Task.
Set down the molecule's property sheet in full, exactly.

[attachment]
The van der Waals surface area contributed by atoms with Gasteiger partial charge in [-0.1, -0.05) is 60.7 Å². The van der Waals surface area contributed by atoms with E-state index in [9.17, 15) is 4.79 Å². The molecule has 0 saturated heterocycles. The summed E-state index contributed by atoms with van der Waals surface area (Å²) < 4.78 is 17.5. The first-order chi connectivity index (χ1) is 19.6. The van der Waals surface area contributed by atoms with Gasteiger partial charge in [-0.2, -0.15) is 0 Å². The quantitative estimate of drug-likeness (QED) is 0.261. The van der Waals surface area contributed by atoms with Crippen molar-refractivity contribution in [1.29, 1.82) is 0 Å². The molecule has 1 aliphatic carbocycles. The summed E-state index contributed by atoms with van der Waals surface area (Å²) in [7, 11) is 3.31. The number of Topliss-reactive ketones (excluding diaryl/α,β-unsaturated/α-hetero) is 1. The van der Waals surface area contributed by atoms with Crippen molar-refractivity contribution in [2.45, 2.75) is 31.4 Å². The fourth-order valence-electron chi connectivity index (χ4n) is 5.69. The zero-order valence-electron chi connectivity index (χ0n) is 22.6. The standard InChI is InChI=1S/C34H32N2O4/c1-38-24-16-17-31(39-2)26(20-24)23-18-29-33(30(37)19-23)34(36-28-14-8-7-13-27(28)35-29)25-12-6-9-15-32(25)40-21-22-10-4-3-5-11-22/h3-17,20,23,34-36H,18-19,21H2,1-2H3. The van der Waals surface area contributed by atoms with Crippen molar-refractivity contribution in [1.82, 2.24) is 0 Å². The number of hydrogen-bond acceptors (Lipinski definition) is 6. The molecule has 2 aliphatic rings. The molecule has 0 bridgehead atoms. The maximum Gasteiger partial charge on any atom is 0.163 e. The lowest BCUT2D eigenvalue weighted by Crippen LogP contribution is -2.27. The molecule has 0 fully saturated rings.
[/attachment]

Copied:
The van der Waals surface area contributed by atoms with Gasteiger partial charge in [-0.1, -0.05) is 60.7 Å². The van der Waals surface area contributed by atoms with E-state index in [9.17, 15) is 4.79 Å². The molecule has 0 saturated heterocycles. The summed E-state index contributed by atoms with van der Waals surface area (Å²) < 4.78 is 17.5. The first-order chi connectivity index (χ1) is 19.6. The van der Waals surface area contributed by atoms with Gasteiger partial charge in [-0.2, -0.15) is 0 Å². The quantitative estimate of drug-likeness (QED) is 0.261. The van der Waals surface area contributed by atoms with Crippen molar-refractivity contribution in [1.29, 1.82) is 0 Å². The molecule has 1 aliphatic carbocycles. The summed E-state index contributed by atoms with van der Waals surface area (Å²) in [7, 11) is 3.31. The number of Topliss-reactive ketones (excluding diaryl/α,β-unsaturated/α-hetero) is 1. The van der Waals surface area contributed by atoms with Crippen molar-refractivity contribution in [2.45, 2.75) is 31.4 Å². The fourth-order valence-electron chi connectivity index (χ4n) is 5.69. The zero-order valence-electron chi connectivity index (χ0n) is 22.6. The standard InChI is InChI=1S/C34H32N2O4/c1-38-24-16-17-31(39-2)26(20-24)23-18-29-33(30(37)19-23)34(36-28-14-8-7-13-27(28)35-29)25-12-6-9-15-32(25)40-21-22-10-4-3-5-11-22/h3-17,20,23,34-36H,18-19,21H2,1-2H3. The van der Waals surface area contributed by atoms with Crippen molar-refractivity contribution in [1.82, 2.24) is 0 Å². The number of hydrogen-bond acceptors (Lipinski definition) is 6. The molecule has 2 aliphatic rings. The molecule has 0 bridgehead atoms. The maximum Gasteiger partial charge on any atom is 0.163 e. The lowest BCUT2D eigenvalue weighted by Crippen LogP contribution is -2.27. The molecule has 0 fully saturated rings.